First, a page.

No facial piercings. No fluorescent-coloured hair. No extra centimetres around the waistband?
Citizens Medical Center, a hospital in Victoria, Texas, has come under fire over for its controversial hiring policy that turns away obese job applicants. According to CBS News, Victoria Hospital says it does not hire anyone with a body mass index (BMI) of 35 or higher. (That's about the equivalent of someone who is around 165 cm tall and weighs 95 kg).
The hospital's policy was quoted in The Texas Tribune as saying that an employee's physique "should fit with a representational image or specific mental projection of the job of a healthcare professional," which includes having an appearance that's "free from distraction."
As some have noted, it would seem reasonable for a health care provider to want its staff to project a healthy image, and there may also be specific jobs that require a certain level of physical health. Weeding out job applicants based on their health is not unheard of. For instance, as USA Today reported in January, a growing number of workplaces in the U.S. are banning smokers, in part, to reduce insurance premiums.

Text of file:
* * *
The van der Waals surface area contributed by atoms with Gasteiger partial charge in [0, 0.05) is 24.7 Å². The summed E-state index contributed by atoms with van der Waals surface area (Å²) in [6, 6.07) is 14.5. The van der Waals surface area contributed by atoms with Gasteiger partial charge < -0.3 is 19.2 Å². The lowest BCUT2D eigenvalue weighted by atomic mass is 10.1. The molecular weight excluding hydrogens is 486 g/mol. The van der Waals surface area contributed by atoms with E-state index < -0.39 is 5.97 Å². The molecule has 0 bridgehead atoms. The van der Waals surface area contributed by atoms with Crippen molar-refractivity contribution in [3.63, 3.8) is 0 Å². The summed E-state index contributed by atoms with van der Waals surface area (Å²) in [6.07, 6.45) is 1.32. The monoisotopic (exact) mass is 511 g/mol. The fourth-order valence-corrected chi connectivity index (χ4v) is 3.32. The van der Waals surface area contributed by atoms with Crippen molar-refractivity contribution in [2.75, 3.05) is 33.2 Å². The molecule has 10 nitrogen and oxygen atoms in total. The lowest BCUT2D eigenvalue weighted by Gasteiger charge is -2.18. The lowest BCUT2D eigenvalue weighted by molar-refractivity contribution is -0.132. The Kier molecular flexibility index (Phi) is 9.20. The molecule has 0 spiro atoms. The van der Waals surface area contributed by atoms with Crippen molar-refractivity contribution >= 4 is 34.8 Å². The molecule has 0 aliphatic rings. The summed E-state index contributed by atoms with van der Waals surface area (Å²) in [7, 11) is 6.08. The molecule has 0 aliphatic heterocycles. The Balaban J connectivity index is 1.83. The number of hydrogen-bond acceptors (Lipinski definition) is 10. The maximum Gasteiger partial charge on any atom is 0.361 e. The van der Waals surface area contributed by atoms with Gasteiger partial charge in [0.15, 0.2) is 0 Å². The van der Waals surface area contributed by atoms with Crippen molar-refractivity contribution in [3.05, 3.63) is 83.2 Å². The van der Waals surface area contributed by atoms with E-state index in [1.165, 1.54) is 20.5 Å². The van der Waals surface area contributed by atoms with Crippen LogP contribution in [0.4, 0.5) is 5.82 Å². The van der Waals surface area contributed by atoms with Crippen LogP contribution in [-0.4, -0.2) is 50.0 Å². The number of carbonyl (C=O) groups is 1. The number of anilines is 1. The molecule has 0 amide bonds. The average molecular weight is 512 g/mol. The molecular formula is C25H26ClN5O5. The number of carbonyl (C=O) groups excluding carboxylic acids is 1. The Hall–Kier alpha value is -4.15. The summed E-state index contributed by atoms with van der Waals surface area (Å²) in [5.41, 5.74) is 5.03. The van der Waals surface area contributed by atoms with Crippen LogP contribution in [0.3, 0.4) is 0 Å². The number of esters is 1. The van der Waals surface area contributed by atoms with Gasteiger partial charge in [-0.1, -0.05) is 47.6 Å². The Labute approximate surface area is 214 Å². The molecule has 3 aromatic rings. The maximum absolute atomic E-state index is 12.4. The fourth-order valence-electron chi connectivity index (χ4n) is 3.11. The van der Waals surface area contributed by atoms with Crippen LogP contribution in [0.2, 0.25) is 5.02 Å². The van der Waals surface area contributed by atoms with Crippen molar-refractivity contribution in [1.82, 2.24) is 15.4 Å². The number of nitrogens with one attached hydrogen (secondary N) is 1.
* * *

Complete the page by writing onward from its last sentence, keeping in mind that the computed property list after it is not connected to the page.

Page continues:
However, critics point out the hospital's hiring policy appears to be based on employees' looks rather than their health. The website Jezebel calls the policy "both crappy and unnecessary," and wonders whether frivolous rules like requiring nursing staff to have black hair might be next.
Lynn Grefe, president and chief executive of the National Eating Disorders Association, told Jezebel that restricting job applicants for health reasons doesn't hold up either.
"Employers should not have a say in their employees' health decisions," she said. "You cannot tell by looking at someone whether or not they are healthy."
How much of a say should employers have in their employees' appearance? What about in their health?